Back in March, independent investigator Kris Cappel, with the Seabold Group, had run into some serious hurdles in her quest to find out what happened with the complicated saga surrounding Police Chief Frank Straub's resignation.
She wasn't getting the records she needed. And a number of the witnesses she wanted to interview — nearly a third of her initial list — had declined to participate.
An announcement that the interviews were voluntary ended up backfiring, with several witnesses pulling out because
they felt it was unfair that some had been required to participate and other hadn't.
Even a witness who had initially participated — City Clerk Terri Pfister — sent a letter to Cappel on March 1 indicating she "decided not to participate in further process related to the Seabold Group investigation."
But now, significant progress has been made on both fronts, according to a press release from the Investigation Oversight Committee. First, the mayor and several members of the city council met on Wednesday to discuss a way to handle the issue of documents remaining.
"The small number of relevant documents withheld under privilege will undergo at a minimum a review by City Council members prior to a final decision on whether or not they will be released,” the release explains.
Second, over the last few weeks, Cappel's managed to get all the non-attorney witnesses still working for the city on the record. (Straub and former police spokeswoman Monique Cotton have still not been interviewed.)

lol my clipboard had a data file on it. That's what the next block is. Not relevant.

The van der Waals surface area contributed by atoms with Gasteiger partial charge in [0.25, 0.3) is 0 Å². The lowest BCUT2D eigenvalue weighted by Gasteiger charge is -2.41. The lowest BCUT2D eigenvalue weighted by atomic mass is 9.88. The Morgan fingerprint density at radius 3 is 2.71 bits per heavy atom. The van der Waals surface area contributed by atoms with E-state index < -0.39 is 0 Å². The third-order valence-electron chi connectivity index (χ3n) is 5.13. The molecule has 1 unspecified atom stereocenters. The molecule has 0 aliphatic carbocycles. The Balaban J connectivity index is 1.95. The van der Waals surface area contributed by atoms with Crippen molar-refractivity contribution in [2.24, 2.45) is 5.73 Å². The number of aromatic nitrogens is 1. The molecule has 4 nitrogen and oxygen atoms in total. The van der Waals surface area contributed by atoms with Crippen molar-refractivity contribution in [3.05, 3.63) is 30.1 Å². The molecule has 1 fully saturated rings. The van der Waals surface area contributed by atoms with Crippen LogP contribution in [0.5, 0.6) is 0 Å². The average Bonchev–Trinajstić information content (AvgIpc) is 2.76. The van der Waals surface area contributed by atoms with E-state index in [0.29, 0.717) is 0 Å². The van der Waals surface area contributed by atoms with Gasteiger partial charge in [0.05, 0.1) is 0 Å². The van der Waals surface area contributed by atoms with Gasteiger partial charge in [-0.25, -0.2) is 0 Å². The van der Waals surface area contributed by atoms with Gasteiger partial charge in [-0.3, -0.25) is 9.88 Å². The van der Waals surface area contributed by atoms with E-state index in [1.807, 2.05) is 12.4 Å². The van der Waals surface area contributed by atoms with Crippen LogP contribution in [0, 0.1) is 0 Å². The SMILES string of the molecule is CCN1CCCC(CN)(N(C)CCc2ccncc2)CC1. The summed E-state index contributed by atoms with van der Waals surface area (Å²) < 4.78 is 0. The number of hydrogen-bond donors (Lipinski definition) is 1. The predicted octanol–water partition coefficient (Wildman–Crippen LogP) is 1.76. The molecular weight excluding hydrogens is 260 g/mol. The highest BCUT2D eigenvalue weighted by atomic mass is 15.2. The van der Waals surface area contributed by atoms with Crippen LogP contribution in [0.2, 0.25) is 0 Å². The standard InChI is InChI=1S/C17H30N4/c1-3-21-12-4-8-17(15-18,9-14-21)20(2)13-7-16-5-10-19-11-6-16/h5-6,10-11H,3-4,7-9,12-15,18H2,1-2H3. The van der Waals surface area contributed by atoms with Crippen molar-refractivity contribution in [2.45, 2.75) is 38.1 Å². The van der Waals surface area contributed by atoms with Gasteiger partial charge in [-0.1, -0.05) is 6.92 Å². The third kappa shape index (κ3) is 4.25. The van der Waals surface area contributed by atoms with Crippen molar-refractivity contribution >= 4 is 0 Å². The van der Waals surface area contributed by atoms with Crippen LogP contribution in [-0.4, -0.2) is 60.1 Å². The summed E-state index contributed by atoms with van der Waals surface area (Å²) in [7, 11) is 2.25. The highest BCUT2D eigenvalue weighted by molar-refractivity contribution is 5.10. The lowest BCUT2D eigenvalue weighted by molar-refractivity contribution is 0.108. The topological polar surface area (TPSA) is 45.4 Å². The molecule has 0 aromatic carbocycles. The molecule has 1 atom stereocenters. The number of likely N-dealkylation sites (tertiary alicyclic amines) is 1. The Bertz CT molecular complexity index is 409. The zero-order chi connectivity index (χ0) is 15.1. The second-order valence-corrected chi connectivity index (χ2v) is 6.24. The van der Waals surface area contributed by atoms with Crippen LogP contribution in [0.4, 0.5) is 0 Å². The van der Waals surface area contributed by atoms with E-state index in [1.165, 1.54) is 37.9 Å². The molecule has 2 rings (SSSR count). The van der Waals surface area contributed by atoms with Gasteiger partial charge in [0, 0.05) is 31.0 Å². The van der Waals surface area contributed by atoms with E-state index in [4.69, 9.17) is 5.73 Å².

"No one has been pressured or forced," says City Councilman Breean Beggs, a member of the oversight committee. "As we could show more and more people had agreed to be interviewed, [reticent witnesses] felt more comfortable. It was a cascading positive."
Pfister agreed to another interview. Spokane Police Division Lt. Joe Walker, who had expressed concerns about Chief Straub to the city long before Straub's termination, initially avoiding being interviewed by the investigator. Walker expressed concerns about retaliation.
Walker said that the spate of recent resignations — which included Assistant Attorney Erin Jacobson and Nancy Isserlis — helped ease his concerns. But he also credits the city council's actions with helping to make the leap.
"A big part of it was the city council getting more involved in trying to push forward for the truth to come out," Walker says. "Once they changed some things to push city hall to get things moving... that changed my mind."
Capt. Brad Arleth's explanation for why he changed his mind was similar.
"The bottom line, I suppose, is that I saw that the Council President Stuckart and Councilman [Breean] Beggs were definitely trying to do [what they needed] to make sure the investigation got completed," Arleth said. "Really after talking to a couple of people I trust in the agency and outside the agency... I just came to the conclusion that — even though [participating] wasn't my first preference — I didn’t have anything to hide. I'm a public employee. I had an obligation to participate, really for the benefit of the taxpayers. They didn't ask for the mess and they don’t deserve it."